Bombay Bicycle Club is one of those bands that wholeheartedly embodies what it means to be an indie rock act. With a sound that is openly recognizable yet decisively fresh, calmingly soft yet strikingly cutting, the four-member outfit from London has spent the past handful of years remaining near the top of an ever-changing genre of music—one that tends to see bands lose luster after an album or two. In true indie fashion, they’ve managed to build a solid fan base all while staying just under the radar, at least the one that would strew them all over your local Clear Channel-owned radio station.
But what makes BBC increasingly popular remains somewhat of a mystery. They are one of the few bands on the indie scene that continues to progressively rise even after experimenting with new techniques and sounds on each of their releases. (For bad examples, see MGMT, Bloc Party or Cold War Kids.) Their latest release, So Long, See You Tomorrow, sees the band incorporate numerous Eastern influences after frontman Jack Steadman spent much of his off time traveling through Europe, India and even into Japan.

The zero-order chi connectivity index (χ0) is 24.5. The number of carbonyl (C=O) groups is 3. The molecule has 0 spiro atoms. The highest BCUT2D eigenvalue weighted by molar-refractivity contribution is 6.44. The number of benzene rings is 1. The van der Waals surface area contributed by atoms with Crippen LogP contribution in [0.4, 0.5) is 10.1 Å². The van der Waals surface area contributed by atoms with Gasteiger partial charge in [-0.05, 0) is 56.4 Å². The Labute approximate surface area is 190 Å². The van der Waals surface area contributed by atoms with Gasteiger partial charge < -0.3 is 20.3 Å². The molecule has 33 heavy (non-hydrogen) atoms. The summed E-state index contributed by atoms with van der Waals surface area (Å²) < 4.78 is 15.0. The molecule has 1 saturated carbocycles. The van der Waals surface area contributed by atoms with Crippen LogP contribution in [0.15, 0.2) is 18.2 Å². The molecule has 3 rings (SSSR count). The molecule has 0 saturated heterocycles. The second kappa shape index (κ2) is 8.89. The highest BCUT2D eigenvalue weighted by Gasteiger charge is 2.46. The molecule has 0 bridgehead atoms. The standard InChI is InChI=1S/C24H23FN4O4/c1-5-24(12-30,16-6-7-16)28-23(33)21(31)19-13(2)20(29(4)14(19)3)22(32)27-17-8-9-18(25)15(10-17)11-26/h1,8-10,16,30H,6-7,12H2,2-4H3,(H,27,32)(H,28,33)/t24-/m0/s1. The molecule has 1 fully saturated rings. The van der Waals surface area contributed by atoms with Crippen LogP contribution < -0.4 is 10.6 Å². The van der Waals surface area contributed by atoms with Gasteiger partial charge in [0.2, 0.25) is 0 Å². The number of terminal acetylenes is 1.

Teetering on the line between pop and dance, Bombay Bicycle Club have coherently blended English rock, electronica and R&B with traditional Middle Eastern melodies to create a full-bodied sonic explosion. Steadman’s intoxicatingly sweet vocals croon above a myriad of guitar jangles, playful loops, drums and synthesized beats, all whirring in unison to keep your ears attentive and happy.
If you’ve had the pleasure of catching either of BBC’s previous two shows in Portland, then you already know how their pure musicianship and incredible tightness on stage oozes an unpretentious coolness that'll leave you in a state of euphoria. If you haven’t, then it’s highly recommended that you buy your ticket soon as this show will likely reach capacity.
Opening for BBC is a zany six pack of Canadians who’ll bring their unconventional, emotion-tangling sound to the Wonder stage. Royal Canoe could be labeled with a plethora of genres but for simplicity's sake, let’s call them twisted pop—think Man Man without the distinct vocals of lead singer Honus Honus. Lugging hundreds of pounds of keyboards, pedals and mixers, these outlandish fellas are ready to thaw you out with their cacophony of sound. In the tradition of keeping Portland weird, Royal Canoe should fit right in.